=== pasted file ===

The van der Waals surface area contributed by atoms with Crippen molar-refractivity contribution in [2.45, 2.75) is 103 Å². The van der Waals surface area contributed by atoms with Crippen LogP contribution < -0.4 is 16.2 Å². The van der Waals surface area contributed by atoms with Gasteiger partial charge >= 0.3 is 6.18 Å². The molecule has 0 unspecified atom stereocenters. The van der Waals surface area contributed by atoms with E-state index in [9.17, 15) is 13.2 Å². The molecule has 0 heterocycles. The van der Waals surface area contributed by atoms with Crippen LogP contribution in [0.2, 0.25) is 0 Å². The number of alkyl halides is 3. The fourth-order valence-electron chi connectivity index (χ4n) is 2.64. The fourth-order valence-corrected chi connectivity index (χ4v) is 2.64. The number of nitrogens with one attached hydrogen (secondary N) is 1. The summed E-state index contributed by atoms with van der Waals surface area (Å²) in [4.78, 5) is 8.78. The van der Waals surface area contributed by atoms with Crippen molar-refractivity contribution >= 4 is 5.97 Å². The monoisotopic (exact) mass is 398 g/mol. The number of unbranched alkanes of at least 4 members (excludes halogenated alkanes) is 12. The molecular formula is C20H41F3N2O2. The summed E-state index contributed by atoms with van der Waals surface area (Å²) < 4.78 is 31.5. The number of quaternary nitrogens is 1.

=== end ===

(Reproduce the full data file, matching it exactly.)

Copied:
The van der Waals surface area contributed by atoms with Crippen molar-refractivity contribution in [2.45, 2.75) is 103 Å². The van der Waals surface area contributed by atoms with Crippen LogP contribution < -0.4 is 16.2 Å². The van der Waals surface area contributed by atoms with Gasteiger partial charge >= 0.3 is 6.18 Å². The molecule has 0 unspecified atom stereocenters. The van der Waals surface area contributed by atoms with E-state index in [9.17, 15) is 13.2 Å². The molecule has 0 heterocycles. The van der Waals surface area contributed by atoms with Crippen LogP contribution in [0.2, 0.25) is 0 Å². The number of alkyl halides is 3. The fourth-order valence-electron chi connectivity index (χ4n) is 2.64. The fourth-order valence-corrected chi connectivity index (χ4v) is 2.64. The number of nitrogens with one attached hydrogen (secondary N) is 1. The summed E-state index contributed by atoms with van der Waals surface area (Å²) in [4.78, 5) is 8.78. The van der Waals surface area contributed by atoms with Crippen molar-refractivity contribution >= 4 is 5.97 Å². The monoisotopic (exact) mass is 398 g/mol. The number of unbranched alkanes of at least 4 members (excludes halogenated alkanes) is 12. The molecular formula is C20H41F3N2O2. The summed E-state index contributed by atoms with van der Waals surface area (Å²) < 4.78 is 31.5. The number of quaternary nitrogens is 1.